Mobile surveillance cameras will be watching over Broad Ripple

(WISH Photo)

INDIANAPOLIS (WISH) – An extra set of eyes will be watching you during your next visit to Broad Ripple.

The Department of Homeland Security, City of Indianapolis division, has set up two mobile surveillance cameras in the area.

One is on the corner of Westfield Boulevard and College Avenue, the other is a few blocks east at Winthrop and Broad Ripple Avenue. The cameras were brought in after seven people were shot outside a bar early Saturday morning.

Officials hope the cameras create a safer environment, not only by making people think twice about committing a crime but hopefully catching them in the act if they do.

Tucked away at the Regional Operation Center, dozens of eyes in the sky and a watchful pair in the room keep track of what’s happening around Indianapolis.

“These officers that are working in here now have the capability of communicating directly with the officers on the street,” said Gary Coons, DHS, City of Indianapolis Division, Director.

And there’s one street in particular, Broad Ripple Avenue, that will be getting extra attention thanks to two mobile surveillance cameras.

“I would love it if we had a dozen. I think that would be a great deterrent (to crime),” said Justin McKeand.

He’s the president of the Broad Ripple Village Association and wants his neighborhood’s image restored after a shooting Saturday gave it a black eye.

Seven people were shot. And although dozens of witnesses were around when it happened, police still haven’t arrested their suspect.

“I feel like people always think like if they just get away with it in the moment then they’ll be fine,” said Emma Osborn who was visiting the area with friends. “But those cameras will kind of like inflict the fear that even if you get away with it in the moment there is still someone who can go through there and watch them and catch you like a week later.”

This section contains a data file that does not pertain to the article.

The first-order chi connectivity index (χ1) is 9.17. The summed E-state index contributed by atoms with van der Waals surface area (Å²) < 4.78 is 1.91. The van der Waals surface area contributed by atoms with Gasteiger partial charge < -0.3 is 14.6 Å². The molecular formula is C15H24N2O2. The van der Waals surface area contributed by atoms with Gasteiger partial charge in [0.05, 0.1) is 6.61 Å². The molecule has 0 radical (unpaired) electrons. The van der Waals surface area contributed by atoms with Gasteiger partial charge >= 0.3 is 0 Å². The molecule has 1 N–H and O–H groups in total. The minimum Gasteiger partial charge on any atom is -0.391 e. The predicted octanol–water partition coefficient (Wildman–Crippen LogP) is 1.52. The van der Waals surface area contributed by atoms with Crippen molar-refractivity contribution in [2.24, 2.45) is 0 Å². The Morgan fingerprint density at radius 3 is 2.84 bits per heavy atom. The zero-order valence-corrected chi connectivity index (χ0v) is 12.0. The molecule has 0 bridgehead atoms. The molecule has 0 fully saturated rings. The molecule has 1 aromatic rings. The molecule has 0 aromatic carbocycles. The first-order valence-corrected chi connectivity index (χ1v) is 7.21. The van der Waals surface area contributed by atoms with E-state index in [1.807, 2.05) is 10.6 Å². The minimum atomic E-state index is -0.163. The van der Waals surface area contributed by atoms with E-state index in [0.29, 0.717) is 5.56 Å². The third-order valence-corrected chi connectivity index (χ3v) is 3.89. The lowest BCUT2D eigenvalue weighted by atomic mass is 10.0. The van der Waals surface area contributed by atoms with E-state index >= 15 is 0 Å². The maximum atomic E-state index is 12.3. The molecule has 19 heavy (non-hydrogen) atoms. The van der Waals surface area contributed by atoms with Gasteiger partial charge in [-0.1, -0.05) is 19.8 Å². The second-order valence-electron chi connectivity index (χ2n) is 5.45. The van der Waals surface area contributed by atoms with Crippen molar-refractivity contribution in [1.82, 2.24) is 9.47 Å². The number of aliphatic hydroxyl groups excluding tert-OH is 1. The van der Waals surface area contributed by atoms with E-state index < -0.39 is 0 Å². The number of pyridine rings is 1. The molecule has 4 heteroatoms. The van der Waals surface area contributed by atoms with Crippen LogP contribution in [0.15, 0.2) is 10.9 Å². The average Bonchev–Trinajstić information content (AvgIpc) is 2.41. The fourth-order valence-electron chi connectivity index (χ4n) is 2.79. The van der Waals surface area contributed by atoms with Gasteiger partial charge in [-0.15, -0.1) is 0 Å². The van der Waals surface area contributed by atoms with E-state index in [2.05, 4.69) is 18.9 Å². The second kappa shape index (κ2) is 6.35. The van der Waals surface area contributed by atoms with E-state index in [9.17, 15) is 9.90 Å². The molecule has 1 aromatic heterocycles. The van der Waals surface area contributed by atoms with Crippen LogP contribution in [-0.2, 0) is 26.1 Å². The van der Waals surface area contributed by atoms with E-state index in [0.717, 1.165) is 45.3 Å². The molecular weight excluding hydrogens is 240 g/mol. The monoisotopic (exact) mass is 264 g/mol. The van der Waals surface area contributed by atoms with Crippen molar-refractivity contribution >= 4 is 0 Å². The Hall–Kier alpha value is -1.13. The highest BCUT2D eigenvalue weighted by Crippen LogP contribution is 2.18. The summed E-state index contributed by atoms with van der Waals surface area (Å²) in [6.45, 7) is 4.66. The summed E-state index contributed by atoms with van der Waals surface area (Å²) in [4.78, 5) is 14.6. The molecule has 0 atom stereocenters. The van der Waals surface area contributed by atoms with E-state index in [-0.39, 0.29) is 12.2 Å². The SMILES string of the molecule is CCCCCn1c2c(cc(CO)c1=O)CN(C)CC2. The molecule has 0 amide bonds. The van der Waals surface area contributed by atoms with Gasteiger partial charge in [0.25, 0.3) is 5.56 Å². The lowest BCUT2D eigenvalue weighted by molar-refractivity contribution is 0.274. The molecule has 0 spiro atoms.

The cameras will operate 24/7 and can be seen from the situation room or on computers out in the field.

Officers can control them, turning them in all directions and zooming in for a closer look. But McKeand hopes this idea is only one of a many to make his neighborhood safer.

“I think that having involved police officers, having involved citizens, you can’t replace that with a video camera,” he said.

McKeand and a committee will discuss those ideas in a meeting Thursday morning with IMPD and the Mayor’s Office.

“I’m looking forward to setting firm guidelines for what we’d like to see and getting a firm commitment from IMPD, the mayor’s office on what they are willing to commit to us. And then also asking them what they expect of our organization,” he said.

McKeand said he has five ideas to make the area safer but wouldn’t go into detail. But he did explain one of them earlier in the week.

McKeand is suggests shutting down Broad Ripple Avenue late at night over the weekend, allowing only police, taxis, and pedestrians on the street. He said that would create more space for people to walk around which he feels would lead to fewer confrontations. Police said the shooting Saturday was sparked by an argument after two men bumped into each other. provides commenting to allow for constructive discussion on the stories we cover. In order to comment here, you acknowledge you have read and agreed to our Terms of Service. Commenters who violate these terms, including use of vulgar language or racial slurs, will be banned. Please be respectful of the opinions of others and keep the conversation on topic and civil. If you see an inappropriate comment, please flag it for our moderators to review.

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